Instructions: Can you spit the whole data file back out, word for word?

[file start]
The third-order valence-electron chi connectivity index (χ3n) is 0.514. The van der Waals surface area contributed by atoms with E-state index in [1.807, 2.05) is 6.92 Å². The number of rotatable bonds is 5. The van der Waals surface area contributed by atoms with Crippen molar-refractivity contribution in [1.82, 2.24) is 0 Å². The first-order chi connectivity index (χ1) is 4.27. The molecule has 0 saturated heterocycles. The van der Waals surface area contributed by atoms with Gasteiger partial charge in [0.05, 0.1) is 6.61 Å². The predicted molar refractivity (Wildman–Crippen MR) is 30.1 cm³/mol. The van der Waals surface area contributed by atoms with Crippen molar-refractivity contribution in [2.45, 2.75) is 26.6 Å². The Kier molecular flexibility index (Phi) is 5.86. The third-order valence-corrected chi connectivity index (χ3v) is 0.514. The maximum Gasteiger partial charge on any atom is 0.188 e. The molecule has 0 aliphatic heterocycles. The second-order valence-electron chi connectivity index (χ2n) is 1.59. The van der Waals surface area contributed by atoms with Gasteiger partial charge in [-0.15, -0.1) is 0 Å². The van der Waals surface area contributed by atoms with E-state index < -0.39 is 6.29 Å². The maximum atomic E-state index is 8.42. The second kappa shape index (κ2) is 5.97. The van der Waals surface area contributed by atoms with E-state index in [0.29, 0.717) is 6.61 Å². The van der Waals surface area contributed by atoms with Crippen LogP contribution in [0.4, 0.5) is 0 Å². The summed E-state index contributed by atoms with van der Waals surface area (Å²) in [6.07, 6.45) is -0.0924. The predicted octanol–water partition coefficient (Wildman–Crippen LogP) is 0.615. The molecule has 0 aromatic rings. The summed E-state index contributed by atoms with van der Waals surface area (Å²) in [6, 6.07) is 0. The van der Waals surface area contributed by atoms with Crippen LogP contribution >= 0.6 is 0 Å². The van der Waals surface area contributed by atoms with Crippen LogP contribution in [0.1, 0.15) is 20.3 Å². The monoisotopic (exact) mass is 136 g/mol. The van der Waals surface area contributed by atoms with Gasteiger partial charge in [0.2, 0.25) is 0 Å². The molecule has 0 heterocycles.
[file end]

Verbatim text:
The third-order valence-electron chi connectivity index (χ3n) is 0.514. The van der Waals surface area contributed by atoms with E-state index in [1.807, 2.05) is 6.92 Å². The number of rotatable bonds is 5. The van der Waals surface area contributed by atoms with Crippen molar-refractivity contribution in [1.82, 2.24) is 0 Å². The first-order chi connectivity index (χ1) is 4.27. The molecule has 0 saturated heterocycles. The van der Waals surface area contributed by atoms with Gasteiger partial charge in [0.05, 0.1) is 6.61 Å². The predicted molar refractivity (Wildman–Crippen MR) is 30.1 cm³/mol. The van der Waals surface area contributed by atoms with Crippen molar-refractivity contribution in [2.45, 2.75) is 26.6 Å². The Kier molecular flexibility index (Phi) is 5.86. The third-order valence-corrected chi connectivity index (χ3v) is 0.514. The maximum Gasteiger partial charge on any atom is 0.188 e. The molecule has 0 aliphatic heterocycles. The second-order valence-electron chi connectivity index (χ2n) is 1.59. The van der Waals surface area contributed by atoms with Gasteiger partial charge in [-0.15, -0.1) is 0 Å². The van der Waals surface area contributed by atoms with E-state index < -0.39 is 6.29 Å². The maximum atomic E-state index is 8.42. The second kappa shape index (κ2) is 5.97. The van der Waals surface area contributed by atoms with E-state index in [0.29, 0.717) is 6.61 Å². The van der Waals surface area contributed by atoms with Crippen LogP contribution in [0.4, 0.5) is 0 Å². The summed E-state index contributed by atoms with van der Waals surface area (Å²) in [6.07, 6.45) is -0.0924. The predicted octanol–water partition coefficient (Wildman–Crippen LogP) is 0.615. The molecule has 0 aromatic rings. The summed E-state index contributed by atoms with van der Waals surface area (Å²) in [6, 6.07) is 0. The van der Waals surface area contributed by atoms with Crippen LogP contribution >= 0.6 is 0 Å². The van der Waals surface area contributed by atoms with Crippen LogP contribution in [0.1, 0.15) is 20.3 Å². The monoisotopic (exact) mass is 136 g/mol. The van der Waals surface area contributed by atoms with Gasteiger partial charge in [0.2, 0.25) is 0 Å². The molecule has 0 heterocycles.